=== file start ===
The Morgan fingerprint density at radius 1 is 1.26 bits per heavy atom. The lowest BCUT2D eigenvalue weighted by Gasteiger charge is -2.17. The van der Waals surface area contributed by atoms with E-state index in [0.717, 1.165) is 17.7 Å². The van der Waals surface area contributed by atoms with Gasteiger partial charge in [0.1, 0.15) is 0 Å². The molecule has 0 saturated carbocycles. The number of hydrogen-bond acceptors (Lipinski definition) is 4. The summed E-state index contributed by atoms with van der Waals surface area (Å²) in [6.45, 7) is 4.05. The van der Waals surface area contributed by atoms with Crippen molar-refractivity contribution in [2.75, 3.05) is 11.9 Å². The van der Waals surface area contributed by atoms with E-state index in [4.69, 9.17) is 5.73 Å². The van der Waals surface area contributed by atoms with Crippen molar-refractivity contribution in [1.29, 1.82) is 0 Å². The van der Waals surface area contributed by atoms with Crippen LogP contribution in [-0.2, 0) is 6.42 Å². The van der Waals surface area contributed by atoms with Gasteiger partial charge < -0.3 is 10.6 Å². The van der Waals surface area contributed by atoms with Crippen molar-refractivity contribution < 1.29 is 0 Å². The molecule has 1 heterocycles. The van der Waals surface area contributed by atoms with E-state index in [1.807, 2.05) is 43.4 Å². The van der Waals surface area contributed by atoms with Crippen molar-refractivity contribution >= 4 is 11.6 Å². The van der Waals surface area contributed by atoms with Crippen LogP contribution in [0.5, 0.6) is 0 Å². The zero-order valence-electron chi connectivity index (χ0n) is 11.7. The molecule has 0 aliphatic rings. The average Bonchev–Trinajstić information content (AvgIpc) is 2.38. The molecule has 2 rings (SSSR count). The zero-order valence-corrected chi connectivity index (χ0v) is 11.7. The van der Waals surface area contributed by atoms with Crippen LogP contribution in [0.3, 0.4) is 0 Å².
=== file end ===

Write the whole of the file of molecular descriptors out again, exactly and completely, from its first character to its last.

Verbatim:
The Morgan fingerprint density at radius 1 is 1.26 bits per heavy atom. The lowest BCUT2D eigenvalue weighted by Gasteiger charge is -2.17. The van der Waals surface area contributed by atoms with E-state index in [0.717, 1.165) is 17.7 Å². The van der Waals surface area contributed by atoms with Gasteiger partial charge in [0.1, 0.15) is 0 Å². The molecule has 0 saturated carbocycles. The number of hydrogen-bond acceptors (Lipinski definition) is 4. The summed E-state index contributed by atoms with van der Waals surface area (Å²) in [6.45, 7) is 4.05. The van der Waals surface area contributed by atoms with Crippen molar-refractivity contribution in [2.75, 3.05) is 11.9 Å². The van der Waals surface area contributed by atoms with E-state index in [4.69, 9.17) is 5.73 Å². The van der Waals surface area contributed by atoms with Crippen molar-refractivity contribution in [1.29, 1.82) is 0 Å². The van der Waals surface area contributed by atoms with Crippen LogP contribution in [-0.2, 0) is 6.42 Å². The van der Waals surface area contributed by atoms with Gasteiger partial charge < -0.3 is 10.6 Å². The van der Waals surface area contributed by atoms with Crippen molar-refractivity contribution < 1.29 is 0 Å². The molecule has 1 heterocycles. The van der Waals surface area contributed by atoms with E-state index in [1.807, 2.05) is 43.4 Å². The van der Waals surface area contributed by atoms with Crippen molar-refractivity contribution >= 4 is 11.6 Å². The van der Waals surface area contributed by atoms with Crippen LogP contribution in [0.5, 0.6) is 0 Å². The zero-order valence-electron chi connectivity index (χ0n) is 11.7. The molecule has 0 aliphatic rings. The average Bonchev–Trinajstić information content (AvgIpc) is 2.38. The molecule has 2 rings (SSSR count). The zero-order valence-corrected chi connectivity index (χ0v) is 11.7. The van der Waals surface area contributed by atoms with Crippen LogP contribution in [0.3, 0.4) is 0 Å².